Guest Columns

STROGOFF: THE END OF SUMMER, BUT HARDLY THE END OF POLITICS

Recall elections, mental health and Gessler’s announcement for Guv

The Colorado Statesman

When the dust finally settles after Tuesday’s recall elections in Colorado Springs and Pueblo, hopefully the results will be decisive one way or the other — not only for the sake of Democratic senators John Morse and Angie Giron whose political fate is at hand, but also for the numerous other protagonists in this high intrigue political drama that has unfolded over the past few months.

MARES: WE SHOULD NOT BE AFRAID OR ASHAMED

Dispelling myths about mental health is important — but it’s just the beginning

The Colorado Statesman

The terms mental health and mental illness are used often by the press and in other media. For most people those terms conjure a mix of different images and ideas. For some of us, the words are associated with intense feelings and personal experiences. Unfortunately, many people associate incorrect and hurtful ideas with mental health. Journalists, pundits, public officials and ordinary folks just talking about the news have perpetuated myths about what mental health means without even realizing it.

Riley-Chetwynd: DBG extendS beyond plants to art and entertainment

Denver Botanic Gardens is Colorado Proud!

The Colorado Statesman

The more things change, the more they stay the same. Cliché, perhaps… but true. Colorado has seen a lot of change since its establishment as a state, but certain elements remain constant: a pioneering spirit, a connection to the land and a tendency to be at the center of things (and not just geographically, lest we be subjected to any fly-over-state jabs).

NORTON: LET ME BRAG ABOUT MY HOME TOWN

You can stop blaming Greeley for agricultural odors — we’re cleaning up our image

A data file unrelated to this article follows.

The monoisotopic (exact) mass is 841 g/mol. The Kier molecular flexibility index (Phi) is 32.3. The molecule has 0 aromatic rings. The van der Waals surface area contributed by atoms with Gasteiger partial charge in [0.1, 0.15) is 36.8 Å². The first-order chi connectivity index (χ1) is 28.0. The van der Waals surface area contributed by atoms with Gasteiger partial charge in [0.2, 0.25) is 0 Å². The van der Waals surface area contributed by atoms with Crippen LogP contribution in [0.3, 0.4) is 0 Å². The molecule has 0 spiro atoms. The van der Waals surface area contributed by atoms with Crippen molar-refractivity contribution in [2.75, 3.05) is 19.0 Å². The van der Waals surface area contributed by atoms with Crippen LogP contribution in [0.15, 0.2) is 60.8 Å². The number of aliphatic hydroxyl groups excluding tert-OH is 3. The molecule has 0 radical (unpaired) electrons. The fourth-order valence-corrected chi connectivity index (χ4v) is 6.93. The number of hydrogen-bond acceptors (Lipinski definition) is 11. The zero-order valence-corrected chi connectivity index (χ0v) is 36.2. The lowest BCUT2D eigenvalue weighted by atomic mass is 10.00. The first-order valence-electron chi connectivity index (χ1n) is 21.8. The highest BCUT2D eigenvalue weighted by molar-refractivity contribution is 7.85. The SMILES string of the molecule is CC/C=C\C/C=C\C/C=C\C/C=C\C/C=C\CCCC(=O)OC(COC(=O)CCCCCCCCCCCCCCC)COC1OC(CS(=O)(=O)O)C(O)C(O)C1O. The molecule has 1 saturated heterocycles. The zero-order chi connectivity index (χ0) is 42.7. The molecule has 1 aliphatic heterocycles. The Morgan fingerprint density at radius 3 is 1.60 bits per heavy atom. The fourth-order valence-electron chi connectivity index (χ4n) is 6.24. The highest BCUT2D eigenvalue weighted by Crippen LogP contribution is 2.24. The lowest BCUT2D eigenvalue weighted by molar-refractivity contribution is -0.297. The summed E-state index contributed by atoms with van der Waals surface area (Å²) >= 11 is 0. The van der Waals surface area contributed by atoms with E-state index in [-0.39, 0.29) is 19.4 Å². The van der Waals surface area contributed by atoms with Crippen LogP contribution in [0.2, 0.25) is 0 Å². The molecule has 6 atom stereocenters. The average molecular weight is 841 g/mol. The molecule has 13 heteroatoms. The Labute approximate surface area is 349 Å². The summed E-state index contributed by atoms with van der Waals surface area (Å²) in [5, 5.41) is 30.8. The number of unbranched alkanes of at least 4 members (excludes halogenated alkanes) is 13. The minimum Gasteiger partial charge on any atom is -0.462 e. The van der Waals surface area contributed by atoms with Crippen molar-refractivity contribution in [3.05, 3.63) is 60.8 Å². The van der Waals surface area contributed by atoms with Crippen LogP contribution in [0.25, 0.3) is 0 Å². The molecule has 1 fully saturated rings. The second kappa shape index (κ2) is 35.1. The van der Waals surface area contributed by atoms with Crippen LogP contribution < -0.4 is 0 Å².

The Colorado Statesman

Many people still think Greeley is a small town with a large cattle population. That is old information and incorrect on both counts. This year Greeley’s population reached 98,000, and not one is of the bovine variety.

NORTON: PIONEERING VISION CONTINUES TODAY

UNC’s roots in the community run deep

The Colorado Statesman

We have always been a part of and not apart from our community.

Absent the pioneering vision of community leaders, the simple fact is our university would not exist.

With the backing of residents who recognized the value of an educated citizenry in a prosperous society, our institution was founded to serve a pressing need in Colorado.

INNIS, DARIN & PROPST: WIND POWER STATS WILL BLOW YOU AWAY

Wind energy works in rural Colorado

The Colorado Statesman

For the first time since May 2008, Colorado’s total jobs numbers are larger than they were before what some have termed “the Great Recession.” 

While this is good news worth mentioning, it’s clear Coloradans are hungry for a lot more good news about jobs and the Colorado economy.

Well there’s good news, Colorado — wind power is up to the task.

SMITH: MICHAEL BENDER THEN AND NOW

‘Justice’ describes Justice Bender to a tee

Congratulations to Chief Justice Mike Bender for his 16 years on the Colorado Supreme Court and his record of extraordinary achievement. He has repeatedly throughout his career stood up for justice and fairness.

HIRSCHFELD: ASCENT TO JAPAN WILL SPUR ECONOMIC DEVELOPMENT

United flight to Tokyo a real asset for state

The Colorado Statesman

On June 10, my husband and I had the distinct honor of being a part of the inaugural United Airlines flight from Denver to Japan. This incredible accomplishment was the result of the hard work of a number of dedicated Colorado community leaders throughout the years. The Denver delegation was part of a ceremony and celebration, led by representatives from the Japanese community, with Mayor Michael Hancock, Governor John Hickenlooper, Kim Day and representatives from United Airlines.

TEEGARDEN: REMEMBRANCES OF JULY 4th

Celebrating both myth and history of Gettysburg as a great Union victory

The Colorado Statesman

July 4, 1863 was “Moving Day” in the American Civil War. While the battle of Gettysburg actually took place over the three-day period of July 1 through 3, culminating with the ill-fated Pickett/Pettigrew Charge against the Union forces on Cemetery Ridge, the longer term impact on the war arguably occurred the next day.

Packing tips for Colorado’s traveling elected officials

The Colorado Statesman

‘Tis the season when politicos find themselves kissing babies, glad-handing voters and washing underwear in motel sinks. As soon as the final gavel descends at the state house, elected officials make plans to go home and tour their districts. Summer visits are key times to keep up with community issues and placate voters. But staying in touch can involve grueling car rides, overloaded itineraries, and lots and lots of packing and unpacking. Colorado weather can be as capricious as an ornery supporter, so even if the trip is just a day, knowing what to bring and what not to, can ease the mood of a worn-out legislator.